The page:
New York, NY — With the Democratic candidates busy beating themselves up, the U.S. economy beating itself down and the price of a night on the town equivalent to a week on the job, New Yorkers have good reason to feel a bit bruised and confused. Which has given me a great excuse to seek the perfect distraction and hike on down (who has cab fare?) to the Tribeca Film Festival, which runs from April 23-May 4.
While the polls have barely opened on this one, I can already report that this year’s edition promises to be one of the best programmed I’ve attended since the festival was founded in 2002 by Robert DeNiro, Jane Rosenthal and Craig Hatkoff as an artistic and social response to the aftermath of 9-11.
Politics aside, this is the only convention that can make New Yorker’s thrilled to wait through long lines for a reasonably-priced ticket, and it’s now a solid landmark not only on the City’s cultural scene, but also in the world-wide film festival circuit.
This year, Tribeca will screen around 120 feature length films along with 13 short film programs. Of the feature films, nearly half — 51 — are documentaries, proof of just how popular this genre has become with the programmers and the public here.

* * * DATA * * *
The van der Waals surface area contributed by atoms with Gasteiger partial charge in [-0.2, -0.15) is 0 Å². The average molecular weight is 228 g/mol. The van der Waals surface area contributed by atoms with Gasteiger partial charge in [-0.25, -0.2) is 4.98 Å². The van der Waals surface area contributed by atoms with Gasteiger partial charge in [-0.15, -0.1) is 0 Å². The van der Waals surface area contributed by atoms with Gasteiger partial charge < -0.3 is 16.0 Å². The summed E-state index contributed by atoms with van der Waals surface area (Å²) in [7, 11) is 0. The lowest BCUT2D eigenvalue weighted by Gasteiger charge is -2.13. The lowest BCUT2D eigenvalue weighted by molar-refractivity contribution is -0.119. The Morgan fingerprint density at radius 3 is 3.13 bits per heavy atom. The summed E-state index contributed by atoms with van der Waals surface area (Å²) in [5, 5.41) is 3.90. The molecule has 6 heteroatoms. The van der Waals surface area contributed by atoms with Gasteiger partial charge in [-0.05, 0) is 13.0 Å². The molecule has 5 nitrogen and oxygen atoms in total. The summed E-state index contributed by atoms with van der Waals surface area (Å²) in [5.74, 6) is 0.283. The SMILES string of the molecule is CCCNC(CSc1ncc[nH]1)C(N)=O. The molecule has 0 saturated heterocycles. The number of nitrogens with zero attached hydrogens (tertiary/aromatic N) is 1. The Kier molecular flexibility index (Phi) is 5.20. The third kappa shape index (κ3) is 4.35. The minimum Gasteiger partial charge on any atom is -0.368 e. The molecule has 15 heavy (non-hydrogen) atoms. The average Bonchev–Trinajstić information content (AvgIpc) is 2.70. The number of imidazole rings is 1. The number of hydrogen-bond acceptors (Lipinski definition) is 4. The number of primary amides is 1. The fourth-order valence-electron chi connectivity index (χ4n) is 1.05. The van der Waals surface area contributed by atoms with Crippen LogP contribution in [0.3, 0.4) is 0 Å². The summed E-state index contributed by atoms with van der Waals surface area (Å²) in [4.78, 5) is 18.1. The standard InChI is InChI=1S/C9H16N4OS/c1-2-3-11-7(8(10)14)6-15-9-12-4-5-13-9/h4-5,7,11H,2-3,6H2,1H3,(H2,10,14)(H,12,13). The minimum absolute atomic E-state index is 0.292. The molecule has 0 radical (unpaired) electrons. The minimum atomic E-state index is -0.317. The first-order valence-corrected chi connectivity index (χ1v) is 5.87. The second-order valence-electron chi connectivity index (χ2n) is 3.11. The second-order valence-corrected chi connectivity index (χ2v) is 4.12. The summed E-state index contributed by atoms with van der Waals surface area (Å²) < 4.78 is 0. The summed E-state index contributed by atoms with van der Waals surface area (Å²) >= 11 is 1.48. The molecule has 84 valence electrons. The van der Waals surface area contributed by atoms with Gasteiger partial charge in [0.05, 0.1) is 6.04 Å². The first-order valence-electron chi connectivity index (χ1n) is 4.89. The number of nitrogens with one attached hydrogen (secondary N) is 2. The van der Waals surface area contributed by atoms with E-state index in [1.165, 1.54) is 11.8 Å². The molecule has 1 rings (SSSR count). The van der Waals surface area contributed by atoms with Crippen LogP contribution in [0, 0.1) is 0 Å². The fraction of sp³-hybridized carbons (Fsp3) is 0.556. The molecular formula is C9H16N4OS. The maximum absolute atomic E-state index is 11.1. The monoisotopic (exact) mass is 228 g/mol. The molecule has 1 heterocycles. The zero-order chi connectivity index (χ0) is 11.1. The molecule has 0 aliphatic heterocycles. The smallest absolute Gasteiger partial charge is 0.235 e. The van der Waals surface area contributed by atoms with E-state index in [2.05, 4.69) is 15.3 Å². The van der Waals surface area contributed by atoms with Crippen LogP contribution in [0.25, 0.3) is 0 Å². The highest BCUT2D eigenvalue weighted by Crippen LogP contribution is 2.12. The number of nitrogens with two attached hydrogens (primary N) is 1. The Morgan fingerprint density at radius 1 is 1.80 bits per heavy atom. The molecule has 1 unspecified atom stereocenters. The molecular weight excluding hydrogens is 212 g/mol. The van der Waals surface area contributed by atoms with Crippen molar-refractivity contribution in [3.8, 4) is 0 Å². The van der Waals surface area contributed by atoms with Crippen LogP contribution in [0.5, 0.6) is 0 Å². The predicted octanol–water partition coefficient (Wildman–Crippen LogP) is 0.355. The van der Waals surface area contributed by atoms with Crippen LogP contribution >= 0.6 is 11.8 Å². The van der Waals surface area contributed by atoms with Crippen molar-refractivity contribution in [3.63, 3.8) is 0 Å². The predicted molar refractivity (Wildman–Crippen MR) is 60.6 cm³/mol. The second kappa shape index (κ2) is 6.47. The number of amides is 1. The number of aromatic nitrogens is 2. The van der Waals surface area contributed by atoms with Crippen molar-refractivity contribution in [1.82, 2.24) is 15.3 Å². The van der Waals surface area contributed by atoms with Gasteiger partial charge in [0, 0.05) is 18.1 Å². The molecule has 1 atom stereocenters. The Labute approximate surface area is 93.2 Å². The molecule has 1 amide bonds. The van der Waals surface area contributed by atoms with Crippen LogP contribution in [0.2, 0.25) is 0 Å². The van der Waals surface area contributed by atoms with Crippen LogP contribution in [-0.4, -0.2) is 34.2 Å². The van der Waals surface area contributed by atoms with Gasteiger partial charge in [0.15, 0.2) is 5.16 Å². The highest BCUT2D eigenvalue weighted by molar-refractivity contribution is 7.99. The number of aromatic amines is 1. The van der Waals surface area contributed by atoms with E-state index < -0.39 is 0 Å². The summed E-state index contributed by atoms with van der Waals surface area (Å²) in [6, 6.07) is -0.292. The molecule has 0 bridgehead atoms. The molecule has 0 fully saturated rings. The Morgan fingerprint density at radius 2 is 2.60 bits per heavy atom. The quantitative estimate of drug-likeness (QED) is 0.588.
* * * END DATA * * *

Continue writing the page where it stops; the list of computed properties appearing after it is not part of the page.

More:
A week ago I went to the Producers Guild of America East party at the Tribeca Cinema, one of the festival’s hot-spots with three screens as well the Tribeca Cinema Gallery, and lots of space for parties and receptions. PGA member and Festival co-founder Rosenthal gave the welcoming speech, noting the strong documentary line-up and one of this year’s festival themes, “Childhood Interrupted,” represented by a series of films about children who are forced to become “parents” of their own mothers and fathers.
Rosenthal highlighted two films in particular: Tennessee by Aaron Woodley, about two brothers returning back to their home to reconnect with their father, starring Mariah Carey; and War Child from filmmaker C. Karim Chrobog, about the hip hop artist Emmanuel Jal, who was a child soldier in the Sudanese People’s Liberation Army and now uses his music to raise awareness for his country. Both films are world premieres at the festival and will screen in the feature film and documentary competition, respectively.
Besides a competition section for both narrative and documentary films and a wide selection of short programs, Tribeca also presents a number of sidebars. Among them: “Spotlight,” screening films that will hit theaters shortly after the festival; “Encounters,” which features films by established filmmakers and/or with controversial subject matter; “Discoveries,” which unearths new and emerging talents in docs and fiction; “Showcase,” a sidebar of films that already successfully played at other festivals; and a “Midnight” sidebar of horror and thriller films.
I had the chance to watch some of these films already, thanks to some pre-festival press screenings, and one common theme that struck me was reconciliation. That’s fitting, considering the reason this festival was established — as a way to help heal the wounds of a devastated Tribeca neighborhood.
Here are a few of the films I thought were especially noteworthy: